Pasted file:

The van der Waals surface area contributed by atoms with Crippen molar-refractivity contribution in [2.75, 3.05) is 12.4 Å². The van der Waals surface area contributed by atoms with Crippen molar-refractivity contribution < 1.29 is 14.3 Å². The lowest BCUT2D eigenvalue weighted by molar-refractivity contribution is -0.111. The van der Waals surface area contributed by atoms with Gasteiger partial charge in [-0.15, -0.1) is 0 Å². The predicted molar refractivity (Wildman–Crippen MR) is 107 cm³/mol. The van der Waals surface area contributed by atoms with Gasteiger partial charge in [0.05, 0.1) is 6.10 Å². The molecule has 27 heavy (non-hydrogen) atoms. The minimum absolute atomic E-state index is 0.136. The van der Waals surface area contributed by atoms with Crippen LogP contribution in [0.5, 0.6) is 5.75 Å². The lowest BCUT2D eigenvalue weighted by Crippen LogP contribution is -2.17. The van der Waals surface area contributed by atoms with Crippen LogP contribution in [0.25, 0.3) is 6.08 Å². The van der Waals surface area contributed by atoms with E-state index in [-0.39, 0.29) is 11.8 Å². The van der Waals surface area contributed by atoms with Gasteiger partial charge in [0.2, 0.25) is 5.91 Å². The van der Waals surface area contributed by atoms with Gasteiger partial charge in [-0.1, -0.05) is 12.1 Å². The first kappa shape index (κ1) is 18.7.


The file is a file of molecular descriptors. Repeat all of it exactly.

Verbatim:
The van der Waals surface area contributed by atoms with Crippen molar-refractivity contribution in [2.75, 3.05) is 12.4 Å². The van der Waals surface area contributed by atoms with Crippen molar-refractivity contribution < 1.29 is 14.3 Å². The lowest BCUT2D eigenvalue weighted by molar-refractivity contribution is -0.111. The van der Waals surface area contributed by atoms with Gasteiger partial charge in [-0.15, -0.1) is 0 Å². The predicted molar refractivity (Wildman–Crippen MR) is 107 cm³/mol. The van der Waals surface area contributed by atoms with Gasteiger partial charge in [0.05, 0.1) is 6.10 Å². The molecule has 27 heavy (non-hydrogen) atoms. The minimum absolute atomic E-state index is 0.136. The van der Waals surface area contributed by atoms with Crippen LogP contribution in [0.5, 0.6) is 5.75 Å². The lowest BCUT2D eigenvalue weighted by Crippen LogP contribution is -2.17. The van der Waals surface area contributed by atoms with Crippen LogP contribution in [0.25, 0.3) is 6.08 Å². The van der Waals surface area contributed by atoms with E-state index in [-0.39, 0.29) is 11.8 Å². The van der Waals surface area contributed by atoms with Gasteiger partial charge in [0.2, 0.25) is 5.91 Å². The van der Waals surface area contributed by atoms with Gasteiger partial charge in [-0.1, -0.05) is 12.1 Å². The first kappa shape index (κ1) is 18.7.